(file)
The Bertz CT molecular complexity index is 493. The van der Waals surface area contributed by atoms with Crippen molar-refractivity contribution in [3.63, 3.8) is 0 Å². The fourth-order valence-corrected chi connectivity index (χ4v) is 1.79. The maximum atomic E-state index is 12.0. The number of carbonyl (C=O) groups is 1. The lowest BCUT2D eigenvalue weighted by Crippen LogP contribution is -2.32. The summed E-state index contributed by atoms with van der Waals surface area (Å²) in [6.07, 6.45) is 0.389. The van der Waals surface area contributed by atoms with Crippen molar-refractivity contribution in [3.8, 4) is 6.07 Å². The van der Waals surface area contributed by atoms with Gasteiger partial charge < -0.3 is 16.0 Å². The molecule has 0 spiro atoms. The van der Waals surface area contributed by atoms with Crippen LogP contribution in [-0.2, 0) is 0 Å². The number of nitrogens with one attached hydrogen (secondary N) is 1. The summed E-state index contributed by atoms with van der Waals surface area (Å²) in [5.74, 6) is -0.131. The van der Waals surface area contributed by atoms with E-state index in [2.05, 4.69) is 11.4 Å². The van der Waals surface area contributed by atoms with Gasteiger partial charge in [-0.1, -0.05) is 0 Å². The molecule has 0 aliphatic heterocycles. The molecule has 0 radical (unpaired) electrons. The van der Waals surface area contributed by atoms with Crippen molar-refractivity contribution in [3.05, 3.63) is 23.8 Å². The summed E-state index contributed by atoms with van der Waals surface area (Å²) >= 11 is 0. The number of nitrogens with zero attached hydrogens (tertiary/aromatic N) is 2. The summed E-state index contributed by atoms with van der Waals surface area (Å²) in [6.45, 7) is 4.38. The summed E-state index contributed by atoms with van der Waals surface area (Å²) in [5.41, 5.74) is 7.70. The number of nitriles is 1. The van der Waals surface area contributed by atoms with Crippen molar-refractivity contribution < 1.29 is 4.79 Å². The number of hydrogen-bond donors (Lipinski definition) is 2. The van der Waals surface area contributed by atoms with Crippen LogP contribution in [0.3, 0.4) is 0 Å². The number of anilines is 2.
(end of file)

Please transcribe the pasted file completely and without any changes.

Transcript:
The Bertz CT molecular complexity index is 493. The van der Waals surface area contributed by atoms with Crippen molar-refractivity contribution in [3.63, 3.8) is 0 Å². The fourth-order valence-corrected chi connectivity index (χ4v) is 1.79. The maximum atomic E-state index is 12.0. The number of carbonyl (C=O) groups is 1. The lowest BCUT2D eigenvalue weighted by Crippen LogP contribution is -2.32. The summed E-state index contributed by atoms with van der Waals surface area (Å²) in [6.07, 6.45) is 0.389. The van der Waals surface area contributed by atoms with Crippen molar-refractivity contribution in [3.8, 4) is 6.07 Å². The van der Waals surface area contributed by atoms with Gasteiger partial charge < -0.3 is 16.0 Å². The molecule has 0 spiro atoms. The van der Waals surface area contributed by atoms with Crippen LogP contribution in [-0.2, 0) is 0 Å². The number of nitrogens with one attached hydrogen (secondary N) is 1. The summed E-state index contributed by atoms with van der Waals surface area (Å²) in [5.74, 6) is -0.131. The van der Waals surface area contributed by atoms with E-state index in [2.05, 4.69) is 11.4 Å². The van der Waals surface area contributed by atoms with Gasteiger partial charge in [-0.1, -0.05) is 0 Å². The molecule has 0 aliphatic heterocycles. The molecule has 0 radical (unpaired) electrons. The van der Waals surface area contributed by atoms with Crippen molar-refractivity contribution in [3.05, 3.63) is 23.8 Å². The summed E-state index contributed by atoms with van der Waals surface area (Å²) >= 11 is 0. The number of nitrogens with zero attached hydrogens (tertiary/aromatic N) is 2. The summed E-state index contributed by atoms with van der Waals surface area (Å²) in [6.45, 7) is 4.38. The summed E-state index contributed by atoms with van der Waals surface area (Å²) in [5.41, 5.74) is 7.70. The number of nitriles is 1. The van der Waals surface area contributed by atoms with Crippen molar-refractivity contribution < 1.29 is 4.79 Å². The number of hydrogen-bond donors (Lipinski definition) is 2. The van der Waals surface area contributed by atoms with Crippen LogP contribution in [0.3, 0.4) is 0 Å². The number of anilines is 2.